Paul Dresher and Daniel Schmidt Invented Instruments
Ever since he began building musical instruments as a high school student in L.A., Paul Dresher has been deeply engaged with instrument invention. Over his long career, in close collaboration with builder-designer Daniel Schmidt and their design team, Dresher has invented dozens of remarkable instruments, including the following instruments used in Trace Figures:
Field of Flowers
The Field of Flowers are wood-block “flowers” attached to flexible, spring steel rods that have a wooden ball encased within each flower and which rolls back and forth on a small track, alternately striking one side or the other of the “flower”/wood block. Each flower has a unique pitch and period of oscillation, activated by simply pushing or pulling the block and releasing it. Once activated, the flowers can continue to play freely on their own or can be manipulated by hand.
The Octagon is a large steel ring that spins on an octagonal, wooden platform that is slightly concave in order to keep the spinning ring contained within the perimeter of the platform. Unlike most instruments which get quieter and/or slower after you initiate the sound (by striking or plucking or blowing), the Octagon begins in silence but gets louder and faster and builds to an intense audio and visual climax before it dramatically stops.
The Frame Drums is a set of trapezoid-shaped pinewood frames onto which a hardwood plywood drumhead has been glued. The different sized frames and thickness and composition of the plywood gives each frame drum a unique pitch and timbre. The Frame Drum can be played with the hands, or with marimba mallets or with superballs attached to wood, rattan or fibreglass dowels.
The Handy Grande is inspired by its namesake, the hurdy gurdy, a medieval folk instrument about the size of a guitar with strings that are mechanically bowed with a hand-cranked wooden wheel. The Handy Grande is about four times as long and thus pitched much lower. It can be played with a hand crank or with a variable speed motor that leaves the performers’ hands free to play melodies, chords, and rhythms.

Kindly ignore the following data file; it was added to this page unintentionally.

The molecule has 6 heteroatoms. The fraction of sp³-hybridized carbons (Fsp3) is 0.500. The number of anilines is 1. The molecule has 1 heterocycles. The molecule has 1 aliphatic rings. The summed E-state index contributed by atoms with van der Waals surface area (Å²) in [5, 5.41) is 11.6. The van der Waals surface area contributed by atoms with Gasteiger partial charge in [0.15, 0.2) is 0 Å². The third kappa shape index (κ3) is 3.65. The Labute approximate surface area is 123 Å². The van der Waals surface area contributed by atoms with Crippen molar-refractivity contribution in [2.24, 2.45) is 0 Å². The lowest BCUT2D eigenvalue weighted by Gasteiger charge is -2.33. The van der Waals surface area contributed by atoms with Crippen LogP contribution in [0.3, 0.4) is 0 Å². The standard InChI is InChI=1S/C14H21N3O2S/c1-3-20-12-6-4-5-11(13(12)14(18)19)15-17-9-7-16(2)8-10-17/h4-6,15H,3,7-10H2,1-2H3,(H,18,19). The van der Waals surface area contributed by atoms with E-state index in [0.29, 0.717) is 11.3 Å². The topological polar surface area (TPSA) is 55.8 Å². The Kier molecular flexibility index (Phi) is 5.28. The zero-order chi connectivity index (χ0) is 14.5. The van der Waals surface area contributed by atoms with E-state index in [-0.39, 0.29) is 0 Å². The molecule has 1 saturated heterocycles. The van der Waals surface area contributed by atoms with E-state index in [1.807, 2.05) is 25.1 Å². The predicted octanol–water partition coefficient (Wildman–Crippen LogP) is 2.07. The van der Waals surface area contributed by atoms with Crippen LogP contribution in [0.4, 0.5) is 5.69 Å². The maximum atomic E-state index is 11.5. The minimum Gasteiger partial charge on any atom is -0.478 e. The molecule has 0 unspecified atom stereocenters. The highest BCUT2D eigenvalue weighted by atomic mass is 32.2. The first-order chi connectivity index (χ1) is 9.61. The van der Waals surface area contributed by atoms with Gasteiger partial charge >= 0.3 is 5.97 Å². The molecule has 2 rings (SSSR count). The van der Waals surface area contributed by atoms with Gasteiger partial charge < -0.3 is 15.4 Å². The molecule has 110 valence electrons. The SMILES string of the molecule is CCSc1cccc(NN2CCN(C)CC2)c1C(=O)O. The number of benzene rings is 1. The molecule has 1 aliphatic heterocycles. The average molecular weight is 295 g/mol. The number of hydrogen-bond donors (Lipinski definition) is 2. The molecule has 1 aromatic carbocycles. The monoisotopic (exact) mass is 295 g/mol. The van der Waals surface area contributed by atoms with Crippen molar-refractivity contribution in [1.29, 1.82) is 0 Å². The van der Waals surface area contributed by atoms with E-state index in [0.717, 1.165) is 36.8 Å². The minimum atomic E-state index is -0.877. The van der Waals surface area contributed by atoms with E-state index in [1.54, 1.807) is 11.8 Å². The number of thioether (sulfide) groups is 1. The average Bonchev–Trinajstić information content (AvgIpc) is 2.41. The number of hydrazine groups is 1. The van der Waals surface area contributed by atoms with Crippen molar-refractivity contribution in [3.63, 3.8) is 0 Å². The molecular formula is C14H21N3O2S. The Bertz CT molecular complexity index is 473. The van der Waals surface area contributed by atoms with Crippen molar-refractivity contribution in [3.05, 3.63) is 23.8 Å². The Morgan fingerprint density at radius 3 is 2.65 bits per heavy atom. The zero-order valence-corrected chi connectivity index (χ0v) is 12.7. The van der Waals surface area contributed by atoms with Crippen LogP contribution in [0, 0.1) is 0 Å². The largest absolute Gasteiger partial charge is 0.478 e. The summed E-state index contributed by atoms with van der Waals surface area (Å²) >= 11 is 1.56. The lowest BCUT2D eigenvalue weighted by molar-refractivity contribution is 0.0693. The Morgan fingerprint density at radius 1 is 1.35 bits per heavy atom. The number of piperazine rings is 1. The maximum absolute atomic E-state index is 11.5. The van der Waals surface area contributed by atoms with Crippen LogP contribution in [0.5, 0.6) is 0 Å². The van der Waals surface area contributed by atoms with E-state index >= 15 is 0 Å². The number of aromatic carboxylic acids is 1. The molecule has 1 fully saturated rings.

The Percussion Table is composed of interchangeable day-to-day objects like telephone bells, birch plywood, stainless steel mixing bowls, foam, threaded rod, fire alarm bell, small bronze cymbal, screws, nuts, bolts, and a hardwood dowel. Objects scavenged in streets and dumpster end-up to give the table’s variation its unforgettable character.
Co-created with Daniel Schmidt, the Quadrachord has four strings over 13 feet long, each with two bridges that have an electric bass pickup adjacent to each bridge. It can be plucked like a guitar, bowed like cello, played like a slide guitar, prepared like a piano, and hammered on like a percussion instrument. With its extremely long strings, it can play harmonics up to the 36th partial and above and thus offers unique opportunities to explore alternative tuning systems based on the harmonic series.
The Hurdy Grande is similar to its prototype the Handy Grande, but with a variable speed motor operated by foot pedal. This addition makes possible many unique performance techniques that allow one or more performers to play in a fashion like the piano - using both hands to create multiple independent melodies, chords and/or rhythms - something that is impossible on a traditional bowed stringed instrument.
Like a traditional marimba (of the xylophone/ vibraphone family), the Marimba Lumina is a melodic keyboard mallet instrument. It makes sophisticated use of radio technology - unique frequency assignments allow each mallet to have it's own unique response. Overlapping antennas make position along the bar an expressive variable. It’s an instrument design by Don Buchla in collaboration with percussionist/ technician Joel Davel and programmer/percussionist Mark Goldstein. The Marimba Lumina is still exclusively developed and built and sold by Joel Davel.